- Use assistance! Exercise bands can work to practice the motion, but unfortunately they give you the most assistance at the bottom, which is where you actually need to develop strength. Put a chair behind your back, far enough so that you can balance your toes on it while doing a pull up. Use shorter chairs as you progress. Eventually, initiate from a standing position on the ground. Most doorframes are low enough to make this work, but you can put a book underneath your feet if needed. Then you can progress to starting from the hang.
- Chin-ups (underhand grip) and mixed grip are a great development tool for bona fide pull ups (overhand grip). Lots of folks find chin-ups easier.
- When you’re ready to try from a hang (and in general) remember to keep a tight core. Your body is one thing, not a bunch of floppy parts. Look forward. Try to be as deliberate and controlled as possible getting your chin over the bar, and just as deliberate and controlled on the way down. You make no strength gains by flopping down, or hoisting yourself up with a jerky motion.
Allow at least one day of rest between days, ideally 2-3. It’s okay to do these before or after another workout, though before is better. This program is scalable, meaning you can do the same program just with more challenging movements forever and you shouldn’t ever plateau. Remember that you want to be on the edge of your comfort zone. If these aren’t hard during the session, you need to increase the level.
3 sets of 10 pull up reps, whatever variation you can do for 5 reps. (Chair assist should be lowest level, you could even move the chair below the bar and have more leg assistance…starting with flat feet.) Break up as needed and REST sufficiently between sets. This part should take you at least 15 minutes. Did I say strength training was always exciting? If you want to push to a harder movement, you can reduce reps down to 5, then build up reps the next week. Remember, this is where the prize is! Some day you’ll just crank out three sets of 10 bona fide pull ups.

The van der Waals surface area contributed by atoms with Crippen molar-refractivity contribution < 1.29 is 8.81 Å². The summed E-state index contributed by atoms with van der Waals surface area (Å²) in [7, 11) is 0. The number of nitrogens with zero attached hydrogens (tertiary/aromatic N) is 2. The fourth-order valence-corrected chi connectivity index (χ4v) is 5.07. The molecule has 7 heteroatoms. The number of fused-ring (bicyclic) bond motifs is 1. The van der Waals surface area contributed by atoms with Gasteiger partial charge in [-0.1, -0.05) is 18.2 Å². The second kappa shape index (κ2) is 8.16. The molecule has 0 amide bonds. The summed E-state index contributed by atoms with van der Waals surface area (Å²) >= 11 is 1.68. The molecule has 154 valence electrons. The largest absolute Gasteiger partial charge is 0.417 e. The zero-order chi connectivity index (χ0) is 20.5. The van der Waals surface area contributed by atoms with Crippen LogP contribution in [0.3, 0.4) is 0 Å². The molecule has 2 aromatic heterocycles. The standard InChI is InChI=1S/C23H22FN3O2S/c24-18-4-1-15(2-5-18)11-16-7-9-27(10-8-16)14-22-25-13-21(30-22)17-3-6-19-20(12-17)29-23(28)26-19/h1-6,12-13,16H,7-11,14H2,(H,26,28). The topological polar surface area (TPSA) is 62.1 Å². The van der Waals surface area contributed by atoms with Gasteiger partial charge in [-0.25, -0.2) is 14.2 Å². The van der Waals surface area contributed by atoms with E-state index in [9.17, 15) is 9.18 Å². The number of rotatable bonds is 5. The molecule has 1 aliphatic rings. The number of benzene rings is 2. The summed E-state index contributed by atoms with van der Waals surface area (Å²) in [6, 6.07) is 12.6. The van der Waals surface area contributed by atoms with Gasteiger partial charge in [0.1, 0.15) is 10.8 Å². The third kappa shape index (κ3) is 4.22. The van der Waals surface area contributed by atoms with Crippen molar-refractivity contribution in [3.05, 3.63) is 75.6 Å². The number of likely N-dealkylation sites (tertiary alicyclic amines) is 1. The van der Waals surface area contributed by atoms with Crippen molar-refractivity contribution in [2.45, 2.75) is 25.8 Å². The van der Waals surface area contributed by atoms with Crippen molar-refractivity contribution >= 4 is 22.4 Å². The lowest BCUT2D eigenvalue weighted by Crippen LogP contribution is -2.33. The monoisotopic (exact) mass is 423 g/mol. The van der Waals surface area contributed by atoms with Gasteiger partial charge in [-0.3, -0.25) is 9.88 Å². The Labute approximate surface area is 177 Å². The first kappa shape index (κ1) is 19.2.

3 sets of 10 rows. (ring rows, bent over DB rows, barbell rows) You shouldn’t need to rest more than a minute for these, but make sure you’re doing a level that’s challenging!
3 sets of 10 press or 3 sets of static “press” If pressing do DB bench presses — do them from the floor if you don’t have a bench. If you prefer the static option, do 30 second straight arm plank hold for each set. (Or 60 s? Whatever is challenging to finish!)
Every minute for 20 minutes:
Odd minutes: 10 second static holds. (Ten total sets in 20 minutes.) Half at bottom, half at top. If too challenging do more sets on bottom. If not challenging enough, through in mid hang holds (arms bent). If still not challenging hold a dumbbell between your knees or increase time.
Even minutes: 10 second negatives from the top. Decrease/increase time as needed and you can always hold a dumbbell between your knees to make it spicier.
Advanced Variations and Maintenance
So you’ve gotten some pull ups now. That’s fantastic! If you can keep doing that program forever, you’ll probably keep cranking them out forever. But sometimes we get them, then lose them, or just need help getting to the next level. Here are some tips.
Consistency is key. I think it’s better to switch from the kind of program I outlined above to more of an “everyday do some pull ups” model, with maybe one session of more advanced work per week. Here are some options for advanced work and other thoughts.
Weighted negatives and weighted pull ups are always a good option. Doesn’t have to be much added weight to make it hard.
You can change up your grip for some training sessions. Narrow grip or wide grip, towel grip, those are some options to make you even stronger.
Challenge yourself to hang on the bar as long as you can from different positions (high, mid, low)
An uncomfortable fact sometimes is that we lose pull ups because we’ve gained a little weight — even a couple of pounds can make a big difference. Or even day to day weight fluctuations, can affect things. This is not body shaming, but it is something to keep in mind, as our weight is literally what we are pulling up. You can always get stronger and not lose the weight, especially if you had pull ups already. Seek nutritional guidance if you might want to lose the weight.
Again, the biggest thing is consistency once you have them. Some of us do other activities (rock climbing, crossfit etc) that naturally give us the pull up stimulus. Some of us can’t do those things anymore in quarantine, and some of us just don’t do them. A trick I learned is to charge yourself 5 pull ups when you go use the bathroom. Or something like that. Not just “do 10 pullups every day” but tie those to an essential habit.